The transaction comes from the relationship. Those sales people who focus on relationships and build strong ones will have more transactions and make more sales over time. Healthy relationships are built on brotherly love. But wait a minute, what does love have to do with business? Let’s define what I mean by “love.”
Love is simply the choice to behave toward others in a certain manner even if the other person has not earned it or does not deserve it. It is an action verb that defines how you will treat and act toward others. I’m not talking about romantic love. This love is selfless and it gives freely while expecting nothing in return, and is the best foundation for relationships, even in business.
At the time of this writing, I live in Manhattan, and if you drive in the city you’ll understand what I mean when I say that there is no love out there. Frequently, drivers make u-turns, block intersections and incessantly honk for no reason. I even had one taxi driver swerve at me in an aggressive manner and I’m still not sure why. I’m sure he perceived himself threatened by my love (tongue-in-cheek).
Have you ever heard this expression: “There is no love in that business?” Sure you have, and I hear it all the time. Where there is no love, there is high turnover. Employees and customers feel used because they are. It’s a culture that communicates to employees and customers that you are here to serve me and you exist only for me to reach my goals. It’s not spoken but it is communicated. It’s a culture where the boss walks in and his attitude speaks “here I am” as opposed to “there you are.” It’s an attitude of “me first” and is the antithesis of serving. It drives people away.
Let me illustrate this point. A few years ago, my wife, Inna, and I planned a vacation and a long business trip. We would be gone for two weeks with one day home in between. I wanted to do some maintenance on my bicycle while I was gone, so I took it to the shop that I do business with. I told the gentleman that I‘d like to leave my bicycle and get it tuned up and I would be back in two weeks.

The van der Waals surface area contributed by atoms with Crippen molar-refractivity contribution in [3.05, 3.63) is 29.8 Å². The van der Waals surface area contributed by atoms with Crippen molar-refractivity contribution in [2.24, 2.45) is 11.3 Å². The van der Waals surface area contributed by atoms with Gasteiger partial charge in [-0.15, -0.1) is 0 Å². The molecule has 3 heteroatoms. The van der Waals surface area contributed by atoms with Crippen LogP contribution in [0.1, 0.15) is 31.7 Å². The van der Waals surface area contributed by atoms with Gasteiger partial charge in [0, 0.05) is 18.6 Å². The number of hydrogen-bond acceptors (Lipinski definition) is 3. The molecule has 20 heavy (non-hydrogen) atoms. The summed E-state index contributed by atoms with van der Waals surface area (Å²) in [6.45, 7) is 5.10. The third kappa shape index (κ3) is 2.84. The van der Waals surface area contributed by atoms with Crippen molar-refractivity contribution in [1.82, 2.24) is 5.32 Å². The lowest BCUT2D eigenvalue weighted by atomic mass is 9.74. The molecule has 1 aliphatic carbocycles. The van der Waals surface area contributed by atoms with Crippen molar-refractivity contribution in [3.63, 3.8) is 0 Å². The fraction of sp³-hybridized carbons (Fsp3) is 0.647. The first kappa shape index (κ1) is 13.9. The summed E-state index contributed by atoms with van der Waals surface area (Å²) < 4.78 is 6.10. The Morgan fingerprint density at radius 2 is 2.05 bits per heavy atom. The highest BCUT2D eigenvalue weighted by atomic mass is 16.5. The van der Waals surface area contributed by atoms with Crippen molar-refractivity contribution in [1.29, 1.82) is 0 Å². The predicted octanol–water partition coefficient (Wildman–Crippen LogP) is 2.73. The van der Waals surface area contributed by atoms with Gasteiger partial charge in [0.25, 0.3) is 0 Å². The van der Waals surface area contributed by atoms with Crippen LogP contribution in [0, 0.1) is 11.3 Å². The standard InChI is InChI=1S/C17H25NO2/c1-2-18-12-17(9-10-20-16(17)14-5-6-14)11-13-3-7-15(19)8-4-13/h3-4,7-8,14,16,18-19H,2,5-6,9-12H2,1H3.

He looked at me with contempt.
“You can’t leave this bicycle for two weeks. I don’t have room,” he said.
I answered, “Well, I didn’t think about that. I can be back next Saturday and get it.”
He replied in a rude tone, “No, you’ve already told me you’d be gone for two weeks. Just bring it back in two weeks and we’ll work on it then.”
I felt very offended. He was rude and impatient. Even though he was probably correct about the space (this is Manhattan), he lost my business. He drove me away with his rudeness and impatience about my lack of understanding. The city is a very crowded place and the fact that he didn’t have much space is true. I did not think about that and he was correct. He was right and I was wrong but I was the customer and he didn’t treat me with respect, kindness or patience.
So I got on my bicycle, went up the street about four blocks and gave my business to another store. They tuned it up and I returned the next Saturday after our trip. In the last four years I have spent thousands of dollars at the new store, including a $2,800 carbon bicycle. The other store drove me away for no other reason than the fact that the gentleman I spoke with did not choose to love me when I was wrong. After all, in his opinion I was a stupid jerk who he did not have time to deal with. So he said goodbye to the relationship and goodbye to the money. I was an interruption in his day and he did not treat me with love. If he did he would have received the money that the other store ended up earning.
All the guys at the other store know my name and treat me in a loving manner. They are kind and glad to see me when I arrive. It’s a pleasure to do business with them and they have helped me and served me in love without fail for many years now. I have likewise returned that favor not only by continuing to give them my business, but by also writing them a fantastic review on Yelp, not because I felt obligated, but because I wanted to.